Director: Wes Ball
Starring: Dylan O'Brien, Ki Hong Lee, Kaya Scodelario
Category: Action | Sci-Fi | Thriller
Country: United States
Duration: 94 minutes
Thomas leads some escaped Gladers on their final and most dangerous mission yet. To save their friends, they must break into the legendary Last City, a WCKD-controlled labyrinth that may turn out to be the deadliest maze of all. Anyone who makes it out alive will get answers to the questions that the Gladers have been asking since they arrived in the maze.
Maze Runner The Death Cure movie review: Alas, if only they’d found a cure for boredom instead
Maze Runner The Death Cure movie review: The final movie in the young adult trilogy is neither as satisfying as Harry Potter nor as campy as Twilight, but for its fans, that shouldn’t matter.
Director - Wes Ball
Cast - Dylan O’Brien, Kaya Scodelario, Thomas Brodie Sangster, Giancarlo Esposito, Walton Goggins, Barry Pepper, Patiricia Clarkson
Rating - 2/5
The Maze Runner trilogy finds itself in a tough spot. It hasn’t ever come close to achieving the success of, say, the Harry Potter series – although no film series based on kids’ books has, really - but it’s worth pointing out it hasn’t been as disastrous as the Divergent Series either. Realistically, for the Maze Runner movies, even touching the Twilight Saga and the Hunger Games films seems aspirational at best.
Based simply on this information, the very fact that Maze Runner: The Death Cure exists – considering especially the unfortunate circumstances surrounding its production (more on that later) – makes it deserving of at least a firm handshake, or an awkward bow, or maybe even a hug. By most standards, finishing a young adult film series in today’s day and age seems to be as impossible a proposition as a parent commanding an actual human teenager to obey their most unreasonable demands and succeeding.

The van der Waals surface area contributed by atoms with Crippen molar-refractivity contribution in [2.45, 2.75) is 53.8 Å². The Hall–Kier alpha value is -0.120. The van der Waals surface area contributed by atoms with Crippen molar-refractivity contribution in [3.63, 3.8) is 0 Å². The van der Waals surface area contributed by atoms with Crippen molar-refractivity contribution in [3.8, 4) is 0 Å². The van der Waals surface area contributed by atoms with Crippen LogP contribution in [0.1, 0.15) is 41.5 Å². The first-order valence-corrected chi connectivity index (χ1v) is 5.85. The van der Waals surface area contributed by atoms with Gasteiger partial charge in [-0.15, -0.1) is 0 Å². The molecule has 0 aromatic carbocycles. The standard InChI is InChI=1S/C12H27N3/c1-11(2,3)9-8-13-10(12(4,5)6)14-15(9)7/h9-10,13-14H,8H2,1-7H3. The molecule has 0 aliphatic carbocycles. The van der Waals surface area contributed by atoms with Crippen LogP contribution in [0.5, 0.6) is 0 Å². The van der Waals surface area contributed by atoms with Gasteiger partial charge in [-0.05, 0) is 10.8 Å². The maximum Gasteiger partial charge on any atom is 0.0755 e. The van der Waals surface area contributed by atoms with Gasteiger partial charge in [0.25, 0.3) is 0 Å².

So for that, for overcoming increasingly difficult odds, for meeting the exact specifications that make Hollywood executives shudder with uncertainty – mid-budget YA sequel of a mid-range franchise staring at a dwindling fanbase – Maze Runner: The Death Cure is, at least for the folks that grew up with it, a satisfactory conclusion. But for the rest of us, it’s unfathomable. But that’s not this movie’s fault. It makes no sense for a viewer to jump in on the final installment, and it shouldn’t be the movie’s responsibility to fill curious wanderers in – in fact, it is usually quite annoying when sequels do that.
That does, however, leave us in an uncomfortable place. In honesty, I don’t recall too much about the first couple of movies, and it doesn’t help that this one comes a full three years after the last. Again, that’s not the movie’s fault – it had a lot going on. It’s lead actor, the very pleasant Dylan O’Brien, met with a horrific accident on set that forced the production to shut down for several months. What we have here is a film that was supposed to release a year ago.
And under the direction of Wes Ball, who hasn’t made films outside this series (but will probably go on to have a very successful career in Hollywood), the third Maze Runner is a solidly put together action movie. The set pieces are competently choreographed – which I realise isn’t the most effusive thing to say about a film, especially since a lot of it seems to have been inspired by the dystopian lunacy of Mad Max: Fury Road and – particularly the opening sequence – by the controlled chaos of Fast Five. As far as the story goes, you’re either on board or you’re not, at this stage. The Gladers have escaped their Sisyphean existence and have got to the bottom of the evil plan which made them the test subjects in an elaborate attempt to source a cure for the ongoing apocalypse, led by an ominous corporation. Don’t worry, it made no sense to me, either. But that doesn’t matter, at least until such time as it stops making sense to the core fanbase, too. And as far as that is concerned, your guess is as good as anyone’s.
What we can objectively discuss, however, is the filmmaking, which, for the most part, is totally fine, but better directors than Wes Ball have balked at the task of sustaining a movie for over two hours, and Maze Runner: The Death Cure comes dangerously close to two-and-a-half. That’s way too long. Especially since this is the sort of movie that involves more than the usual number of characters, multiple locations, several parallel plots running at conflicting levels of pace and quality, and one very grotesque looking Walton Goggins as the villain type. That’s a recipe for disaster in the hands of director who isn’t experienced with tight storytelling – and more often than not, Wes Ball… stops rolling. Is this as disappointing as the final Hunger Games movie? No, it most certainly isn’t. Is it as bad as one of those Taylor Lautner solo vehicles? Nope. But is that a reason to recommend it? For the third time, no.
Watch the trailer for Maze Runner: The Death Cure here